June 19, 2013
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Yesterday the Fredericksburg Free Lance Star’s reporter of record, Clint Schemmer produced a wonderful and considered all out review of Where the Cherry Tree Grew. See it here….
June 17, 2013
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I have a team of graduate students hard at work at the George Washington Birthplace National Shrine in Westmoreland County Va.
Memorial House at the birthplace site of George Washington. The foundation outline in the foreground is believed to be the actual location of Washington’s boyhood home, which burned down in 1779. George Washington Birthplace National Monument, Westmoreland County, Virginia. 30px (Photo credit: Wikipedia)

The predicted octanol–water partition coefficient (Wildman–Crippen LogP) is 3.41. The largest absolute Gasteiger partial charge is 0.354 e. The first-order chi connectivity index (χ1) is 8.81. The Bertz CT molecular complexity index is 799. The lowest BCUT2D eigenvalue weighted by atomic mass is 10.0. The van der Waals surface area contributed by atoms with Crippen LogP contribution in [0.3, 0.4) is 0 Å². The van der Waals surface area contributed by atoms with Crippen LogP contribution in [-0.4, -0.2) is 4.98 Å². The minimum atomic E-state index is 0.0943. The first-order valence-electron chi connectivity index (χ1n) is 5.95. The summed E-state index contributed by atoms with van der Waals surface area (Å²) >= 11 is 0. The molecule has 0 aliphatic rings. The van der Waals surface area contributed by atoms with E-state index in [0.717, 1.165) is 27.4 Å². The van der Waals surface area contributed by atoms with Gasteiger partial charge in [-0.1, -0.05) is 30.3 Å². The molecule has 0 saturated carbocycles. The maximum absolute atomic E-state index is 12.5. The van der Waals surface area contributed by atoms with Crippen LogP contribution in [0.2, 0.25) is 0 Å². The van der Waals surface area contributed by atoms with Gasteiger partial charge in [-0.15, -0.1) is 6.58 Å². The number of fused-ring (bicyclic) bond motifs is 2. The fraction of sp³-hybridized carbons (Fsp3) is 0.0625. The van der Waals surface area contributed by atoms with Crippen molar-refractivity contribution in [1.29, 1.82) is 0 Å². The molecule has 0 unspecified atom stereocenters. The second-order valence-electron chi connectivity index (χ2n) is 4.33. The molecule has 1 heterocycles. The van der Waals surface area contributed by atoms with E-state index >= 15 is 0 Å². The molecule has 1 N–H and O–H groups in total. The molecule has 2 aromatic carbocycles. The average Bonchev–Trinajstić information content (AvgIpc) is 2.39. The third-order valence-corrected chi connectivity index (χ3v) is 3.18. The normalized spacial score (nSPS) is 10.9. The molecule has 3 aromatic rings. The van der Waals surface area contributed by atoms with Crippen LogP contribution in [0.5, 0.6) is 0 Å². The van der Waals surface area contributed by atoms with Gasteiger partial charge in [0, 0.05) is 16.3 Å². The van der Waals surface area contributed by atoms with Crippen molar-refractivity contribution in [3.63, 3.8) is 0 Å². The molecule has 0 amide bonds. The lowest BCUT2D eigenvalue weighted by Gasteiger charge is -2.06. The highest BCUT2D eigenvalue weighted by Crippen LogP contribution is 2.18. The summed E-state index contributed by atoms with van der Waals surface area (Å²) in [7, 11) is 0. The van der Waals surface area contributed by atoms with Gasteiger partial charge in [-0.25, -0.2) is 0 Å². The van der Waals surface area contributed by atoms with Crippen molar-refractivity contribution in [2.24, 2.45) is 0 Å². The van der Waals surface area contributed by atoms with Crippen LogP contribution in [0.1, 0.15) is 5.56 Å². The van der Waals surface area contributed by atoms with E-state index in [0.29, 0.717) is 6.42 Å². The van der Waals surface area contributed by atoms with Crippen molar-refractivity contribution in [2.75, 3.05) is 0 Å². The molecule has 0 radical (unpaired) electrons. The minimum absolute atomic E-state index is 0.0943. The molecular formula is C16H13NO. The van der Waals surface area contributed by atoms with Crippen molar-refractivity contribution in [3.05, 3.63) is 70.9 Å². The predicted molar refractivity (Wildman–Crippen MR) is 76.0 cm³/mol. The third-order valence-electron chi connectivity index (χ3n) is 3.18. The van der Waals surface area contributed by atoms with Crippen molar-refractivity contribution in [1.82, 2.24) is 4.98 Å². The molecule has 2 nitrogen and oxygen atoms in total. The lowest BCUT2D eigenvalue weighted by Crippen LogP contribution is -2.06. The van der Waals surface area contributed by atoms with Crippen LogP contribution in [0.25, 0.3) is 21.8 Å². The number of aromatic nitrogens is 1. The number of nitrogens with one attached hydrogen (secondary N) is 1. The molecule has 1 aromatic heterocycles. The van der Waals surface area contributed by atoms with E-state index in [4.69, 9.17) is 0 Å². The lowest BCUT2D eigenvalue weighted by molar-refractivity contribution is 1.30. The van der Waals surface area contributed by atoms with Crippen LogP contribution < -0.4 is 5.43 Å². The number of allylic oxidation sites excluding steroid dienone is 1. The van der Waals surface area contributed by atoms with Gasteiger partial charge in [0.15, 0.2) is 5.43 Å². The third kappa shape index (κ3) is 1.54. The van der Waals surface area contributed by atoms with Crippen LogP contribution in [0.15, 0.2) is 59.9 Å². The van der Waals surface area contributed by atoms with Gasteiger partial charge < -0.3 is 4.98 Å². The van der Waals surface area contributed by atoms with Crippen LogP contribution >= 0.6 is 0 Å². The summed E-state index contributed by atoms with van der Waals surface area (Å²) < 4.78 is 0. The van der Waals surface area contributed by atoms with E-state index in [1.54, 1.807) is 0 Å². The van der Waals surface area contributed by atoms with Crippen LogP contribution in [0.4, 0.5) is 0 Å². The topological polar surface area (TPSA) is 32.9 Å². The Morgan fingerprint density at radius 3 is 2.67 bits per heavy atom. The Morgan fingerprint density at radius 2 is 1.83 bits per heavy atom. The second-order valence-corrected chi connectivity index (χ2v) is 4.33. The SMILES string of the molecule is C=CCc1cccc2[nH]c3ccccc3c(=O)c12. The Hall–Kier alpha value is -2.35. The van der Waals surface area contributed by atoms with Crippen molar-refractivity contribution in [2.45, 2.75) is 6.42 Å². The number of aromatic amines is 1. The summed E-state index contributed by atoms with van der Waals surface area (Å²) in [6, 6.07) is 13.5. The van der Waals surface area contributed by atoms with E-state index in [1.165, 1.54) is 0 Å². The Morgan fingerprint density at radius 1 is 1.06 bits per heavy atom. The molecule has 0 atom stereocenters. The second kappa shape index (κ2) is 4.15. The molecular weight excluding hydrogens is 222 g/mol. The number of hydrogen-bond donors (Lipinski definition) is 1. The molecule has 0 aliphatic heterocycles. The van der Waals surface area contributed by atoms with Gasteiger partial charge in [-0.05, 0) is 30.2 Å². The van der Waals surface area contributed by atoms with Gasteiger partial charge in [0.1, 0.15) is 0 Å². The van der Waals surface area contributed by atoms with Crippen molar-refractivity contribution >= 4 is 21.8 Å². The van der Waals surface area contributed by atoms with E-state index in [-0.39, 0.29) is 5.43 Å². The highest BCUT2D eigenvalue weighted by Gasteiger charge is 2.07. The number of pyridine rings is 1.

They are working under the supervision of Ranger Amy Muraca and are being funded by the NPS to make sense out of a series of excavations dating back to the 1930s. We call this sort of work Forensic Archaeology since it involves working with a problematic record we did not create. We might also call this particular project an example of Cold Case Archaeology. Our goal is to try to understand what has long been called “Building X” and is interpreted as being the home where Washington was born. The problems are legion as Joy Beasley outlined in what remains the best piece on the site. To being with, the building is a sort of impossibility—architecture by M.C. Escher, if you can picture that. It seems clear that the outlines of what could be four or five rooms (all that survives are brick cellar footprints and nothing above ground) represent varied building episodes and could not have all stood together at the same time. Yet that is just how the building(s) has been understood—and sometimes quite smugly at that. Our job this summer is to untangle this mess and begin to speak from the data—perhaps for the first time in the site’s life.